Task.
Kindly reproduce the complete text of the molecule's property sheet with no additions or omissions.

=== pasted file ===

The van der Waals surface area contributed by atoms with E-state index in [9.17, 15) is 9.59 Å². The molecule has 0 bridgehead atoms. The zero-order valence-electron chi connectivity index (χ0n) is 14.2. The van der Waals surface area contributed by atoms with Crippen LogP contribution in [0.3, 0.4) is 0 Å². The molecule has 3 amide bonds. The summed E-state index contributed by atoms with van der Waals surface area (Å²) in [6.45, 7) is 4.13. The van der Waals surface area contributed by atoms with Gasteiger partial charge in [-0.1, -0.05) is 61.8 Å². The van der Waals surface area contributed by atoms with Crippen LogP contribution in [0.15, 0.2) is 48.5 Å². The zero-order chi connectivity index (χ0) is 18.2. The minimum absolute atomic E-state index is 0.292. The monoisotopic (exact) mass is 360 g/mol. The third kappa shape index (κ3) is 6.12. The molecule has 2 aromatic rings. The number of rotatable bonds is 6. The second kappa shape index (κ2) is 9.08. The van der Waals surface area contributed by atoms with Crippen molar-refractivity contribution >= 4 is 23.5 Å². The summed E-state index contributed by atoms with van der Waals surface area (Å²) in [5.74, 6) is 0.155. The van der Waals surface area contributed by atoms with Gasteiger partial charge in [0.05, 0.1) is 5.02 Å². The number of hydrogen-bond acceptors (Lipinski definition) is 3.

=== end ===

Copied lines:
The van der Waals surface area contributed by atoms with E-state index in [9.17, 15) is 9.59 Å². The molecule has 0 bridgehead atoms. The zero-order valence-electron chi connectivity index (χ0n) is 14.2. The van der Waals surface area contributed by atoms with Crippen LogP contribution in [0.3, 0.4) is 0 Å². The molecule has 3 amide bonds. The summed E-state index contributed by atoms with van der Waals surface area (Å²) in [6.45, 7) is 4.13. The van der Waals surface area contributed by atoms with Gasteiger partial charge in [-0.1, -0.05) is 61.8 Å². The van der Waals surface area contributed by atoms with Crippen LogP contribution in [0.15, 0.2) is 48.5 Å². The zero-order chi connectivity index (χ0) is 18.2. The minimum absolute atomic E-state index is 0.292. The monoisotopic (exact) mass is 360 g/mol. The third kappa shape index (κ3) is 6.12. The molecule has 2 aromatic rings. The number of rotatable bonds is 6. The second kappa shape index (κ2) is 9.08. The van der Waals surface area contributed by atoms with Crippen molar-refractivity contribution >= 4 is 23.5 Å². The summed E-state index contributed by atoms with van der Waals surface area (Å²) in [5.74, 6) is 0.155. The van der Waals surface area contributed by atoms with Gasteiger partial charge in [0.05, 0.1) is 5.02 Å². The number of hydrogen-bond acceptors (Lipinski definition) is 3.